What Trump is really peddling to this group is security. Trump claims that he can turn back the clock to a time when America was much more powerful and when working Americans had much more optimism and better prospects. And by acknowledging the real losses of America’s unprotected classes, Trump has earned the support of millions, shocking the political elites and donor class who usually drive the party’s nomination process.

Read more: What's behind the rise of anti-establishment politics

Let’s turn now back to Britain and the extreme reaction of Remain voters. One of the most vexing observations about the referendum vote is that Leave voters cannot be defined by their party or demographic group. In Scotland and Northern Ireland, where the referendum vote was clouded by other political objectives, this is less true. But in England and Wales the vote broke down between the ruling class Remainers and country class Leavers, which was emphasised on electoral maps by the islands of support for Remain in London, Oxford and Cambridge.

Like Trump supporters, Leave voters as a group are less connected with the political establishment and with the corridors of money and power radiating out from the City of London. From the perspective of the country class, the whole Remain campaign demonstrated how the elites try to control the political discourse using their friends and allies. Leavers believed David Cameron was leaning on all his establishment buddies – Bank of England grandees, finance firm heads, business moguls, even foreign leaders like Barack Obama – to speak out firmly in favour of Remain. To the country class, it seemed as if Remain was using the levers of power to rig the system. The greater the weight of “experts” brought in by Remain to prove that Leave would lead to disaster, the more committed the country class voters became to the Leave position.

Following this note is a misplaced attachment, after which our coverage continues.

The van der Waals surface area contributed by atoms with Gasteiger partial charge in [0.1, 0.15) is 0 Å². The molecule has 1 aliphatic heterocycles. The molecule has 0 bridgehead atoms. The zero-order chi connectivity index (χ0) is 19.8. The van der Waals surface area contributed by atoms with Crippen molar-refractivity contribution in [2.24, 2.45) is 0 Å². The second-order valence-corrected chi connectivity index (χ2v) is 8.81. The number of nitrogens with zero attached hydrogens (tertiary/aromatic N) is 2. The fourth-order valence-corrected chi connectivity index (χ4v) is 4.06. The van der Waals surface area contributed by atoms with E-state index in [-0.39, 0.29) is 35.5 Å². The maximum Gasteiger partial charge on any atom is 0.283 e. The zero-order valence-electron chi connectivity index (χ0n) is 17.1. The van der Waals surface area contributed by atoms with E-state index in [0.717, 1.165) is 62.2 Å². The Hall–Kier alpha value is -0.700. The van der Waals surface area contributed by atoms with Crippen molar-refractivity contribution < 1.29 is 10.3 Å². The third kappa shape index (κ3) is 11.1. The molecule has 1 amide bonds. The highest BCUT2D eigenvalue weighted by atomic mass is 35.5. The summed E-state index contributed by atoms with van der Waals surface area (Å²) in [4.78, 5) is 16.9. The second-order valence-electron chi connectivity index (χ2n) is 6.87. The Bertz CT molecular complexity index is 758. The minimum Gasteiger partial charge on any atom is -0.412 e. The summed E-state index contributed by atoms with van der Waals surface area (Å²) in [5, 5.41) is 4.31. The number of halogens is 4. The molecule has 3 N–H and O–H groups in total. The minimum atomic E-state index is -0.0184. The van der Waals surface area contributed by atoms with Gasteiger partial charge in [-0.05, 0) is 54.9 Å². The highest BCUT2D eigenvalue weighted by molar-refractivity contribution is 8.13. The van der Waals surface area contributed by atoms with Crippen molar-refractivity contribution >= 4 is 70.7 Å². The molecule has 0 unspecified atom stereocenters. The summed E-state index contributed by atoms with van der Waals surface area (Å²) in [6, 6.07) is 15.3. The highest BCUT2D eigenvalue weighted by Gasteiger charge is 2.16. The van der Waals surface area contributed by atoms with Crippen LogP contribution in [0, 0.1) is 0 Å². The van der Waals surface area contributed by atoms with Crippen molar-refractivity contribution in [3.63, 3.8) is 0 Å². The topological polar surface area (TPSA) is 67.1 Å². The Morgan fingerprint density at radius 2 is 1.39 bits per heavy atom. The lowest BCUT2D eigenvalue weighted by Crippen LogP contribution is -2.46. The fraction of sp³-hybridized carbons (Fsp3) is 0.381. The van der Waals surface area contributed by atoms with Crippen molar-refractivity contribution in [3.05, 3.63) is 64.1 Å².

And now, empowered by their ability to affect change in this country – real change – we shouldn’t necessarily expect the country class to stop at leaving the EU. It is possible, even likely, that the country class will fail to capitalise on this moment and their power will fade like the tea party’s did in America. But this is only one possible ending to the story begun by Leave’s victory. It is also true that the Trump campaign does not appear to have the grassroots infrastructure in place to beat the well-oiled Clinton political machine. But who really knows?

It is a unique moment in both Britain’s and America’s history when the elites have lost control of the political process. It is also probably a passing moment, but there is a chance that a spark has been lit that will lead to something new. And assuming that the powerful soon drive the process once again, the elites will hopefully have a touch more humility and an understanding of the concerns of those who feel exposed and unprotected in our society.

City A.M.'s opinion pages are a place for thought-provoking views and debate. These views are not necessarily shared by City A.M.